Intel CEO Pledges Commitment to Security Following Meltdown and Spectre Vulnerabilities

Intel CEO Brian Krzanich today wrote an open letter to Intel customers following the "Meltdown" and "Spectre" hardware-based vulnerabilities that impact its processors.

In the letter, Krzanich says that by January 15, updates will have been issued for at least 90 percent of Intel CPUs introduced in the past five years, with updates for the remainder coming at the end of January.

For Apple customers, macOS and iOS devices have been patched with protection against Spectre and Meltdown. Meltdown was addressed in macOS High Sierra 10.13.2 and iOS 11.2, while Spectre mitigations were introduced in a macOS 10.13.2 supplemental update and iOS 11.2.2, both of which were released this week. The vulnerabilities have also been addressed in older versions of macOS and OS X.

According to Krzanich, going forward, Intel promises to offer timely and transparent communications, with details on patch progress and performance data. Because Spectre and Meltdown are hardware-based vulnerabilities, they must be addressed through software workarounds. In some cases, these software patches cause machines to perform more slowly.

Apple users do not need to worry about performance impacts. According to Apple, Meltdown had no measurable reduction in performance on devices running macOS and iOS across several benchmarks. Spectre, fixed through a Safari mitigation, had no measurable impact on most tests, but did impact performance by less than 2.5% on the JetStream benchmark. Apple says it plans to continue to refine its mitigations going further.

In addition to remaining transparent about the performance impact of the software fixes, Krzanich says Intel will commit to disclosing security vulnerabilities and sharing hardware innovations that will, in the future, prevent such attacks.

Our customers' security is an ongoing priority, not a one-time event. To accelerate the security of the entire industry, we commit to publicly identify significant security vulnerabilities following rules of responsible disclosure and, further, we commit to working with the industry to share hardware innovations that will accelerate industry-level progress in dealing with side-channel attacks. We also commit to adding incremental funding for academic and independent research into potential security threats.

For those who missed the news last week, Spectre and Meltdown are serious hardware-based vulnerabilities that take advantage of the speculative execution mechanism of a CPU, potentially allowing hackers to gain access to sensitive information.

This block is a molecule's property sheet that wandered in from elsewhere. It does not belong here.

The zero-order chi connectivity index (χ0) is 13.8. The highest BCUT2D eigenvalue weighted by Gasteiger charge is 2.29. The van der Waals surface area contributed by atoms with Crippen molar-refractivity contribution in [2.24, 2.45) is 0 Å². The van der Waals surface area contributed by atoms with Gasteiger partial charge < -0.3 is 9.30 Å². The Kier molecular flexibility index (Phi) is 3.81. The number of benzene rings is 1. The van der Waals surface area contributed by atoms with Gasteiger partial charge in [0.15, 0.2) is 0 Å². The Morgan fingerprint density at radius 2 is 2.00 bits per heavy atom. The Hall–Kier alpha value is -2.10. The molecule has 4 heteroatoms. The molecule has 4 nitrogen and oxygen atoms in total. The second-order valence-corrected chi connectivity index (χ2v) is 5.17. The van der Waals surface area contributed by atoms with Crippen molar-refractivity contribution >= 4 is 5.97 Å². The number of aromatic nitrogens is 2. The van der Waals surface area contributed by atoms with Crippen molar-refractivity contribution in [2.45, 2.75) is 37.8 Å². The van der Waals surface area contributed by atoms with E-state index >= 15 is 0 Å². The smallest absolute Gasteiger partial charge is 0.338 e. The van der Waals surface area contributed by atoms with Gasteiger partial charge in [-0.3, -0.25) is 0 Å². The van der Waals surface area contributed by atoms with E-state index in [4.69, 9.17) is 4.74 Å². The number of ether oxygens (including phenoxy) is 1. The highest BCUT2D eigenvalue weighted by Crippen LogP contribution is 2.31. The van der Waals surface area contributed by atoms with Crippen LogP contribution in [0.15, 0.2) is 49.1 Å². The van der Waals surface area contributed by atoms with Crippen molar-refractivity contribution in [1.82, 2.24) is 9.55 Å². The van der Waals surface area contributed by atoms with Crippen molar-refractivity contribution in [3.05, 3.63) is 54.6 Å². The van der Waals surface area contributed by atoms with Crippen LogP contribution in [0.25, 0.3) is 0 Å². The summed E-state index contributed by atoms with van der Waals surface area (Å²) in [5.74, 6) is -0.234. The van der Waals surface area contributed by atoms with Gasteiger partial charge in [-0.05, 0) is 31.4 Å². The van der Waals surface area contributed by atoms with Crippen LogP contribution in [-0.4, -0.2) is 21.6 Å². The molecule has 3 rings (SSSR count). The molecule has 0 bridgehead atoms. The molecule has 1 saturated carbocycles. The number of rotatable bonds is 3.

Spectre and Meltdown impact all modern processors, including those used in Mac and iOS devices, and these two vulnerabilities will continue to be an issue for the foreseeable future as addressing them entirely requires new hardware design. Apple has prevented Spectre and Meltdown from affecting customers through software updates, but all hardware and software manufacturers will need to be wary of additional speculative execution attacks going forward.

Apple customers should make sure to keep their Macs and iOS devices up to date with the latest software to remain protected from malicious attacks that might take advantage of the exploits.

Top Rated Comments

(View all)
Avatar
35 months ago
The stark truth is nothing in the digital realm will ever be truly safe. Ever.
Score: 11 Votes (Like | Disagree)
Avatar
35 months ago
Won't hurt them in the long run. Their stock has been great and will continue to be.

It's not as if companies really have another option. Yes AMD exists but companies aren't going to switch everything over (and AMD was vulnerable too).

Few months from now people won't even be talking about this.
Score: 8 Votes (Like | Disagree)
Avatar
35 months ago
Okay, what about future processors like Ice Lake which I believe is scheduled for release next year? Should people not purchase any new Macs or Windows PCs until it’s confirmed that they’re free of this vulnerability? Will there be any compensation for customers who purchased a Mac or Windows PC with the hardware vulnerability and are now experiencing more than just a small performance degradation in their daily workflow. Just telling us about software “workarounds” that won’t impact performance “too much” isn’t good enough.
Score: 5 Votes (Like | Disagree)
Avatar
35 months ago
Great PR speech. Trust us, we'll do better next time.

How about telling us how this slipped through for so long and what changes are being made to make sure there we have minimal risk of other security holes like this. Do this, and we might believe you.
Score: 4 Votes (Like | Disagree)
Avatar
35 months ago

As far as I understand it, AMD CPUs are only affected by Spectre V1, but Intel CPUs affected by Spectre V1, Spectre V2 and Meltdown....No Ryzen CPUs are affected by this...

That is not correct. AMD CPUs (including Ryzen) are affected by both Specter V1 and V2:

https://www.reuters.com/article/us-cyber-microchips-amd/amd-chips-exposed-to-both-variants-of-spectre-security-flaw-idUSKBN1F0314

Spectre and/or Meltdown also affects Oracle (formerly Sun) SPARC: https://sp.ts.fujitsu.com/dmsp/Publications/public/Intel-Side-Channel-Analysis-Method-Security-Review-CVE2017-5715-vulnerability-Fujitsu-products.pdf

Spectre also affects IBM System Z mainframes, POWER8 and POWER9: https://access.redhat.com/security/vulnerabilities/speculativeexecution

Meltdown and Spectre affect certain ARM CPUs, including those used in the Nintendo Switch console: http://www.nintendolife.com/news/2018/01/cpu_exploits_meltdown_and_spectre_could_potentially_affect_nintendo_switch

Since the main criteria for Spectre vulnerability are (a) speculative execution and (b) branch prediction, it probably affects older RISC CPUs like the DEC Alpha 21264 and MIPS R10000: https://en.wikipedia.org/wiki/Alpha_21264

All of the above use out-of-order execution, speculative execution and branch prediction. Some CPUs use in-order speculative execution and branch prediction, such as the ARM A8, but are still vulnerable. A long list of ARM CPUs are affected, including A75, A73, A72, A57, A17, A15, A9, A8, R8, and R7: https://developer.arm.com/support/security-update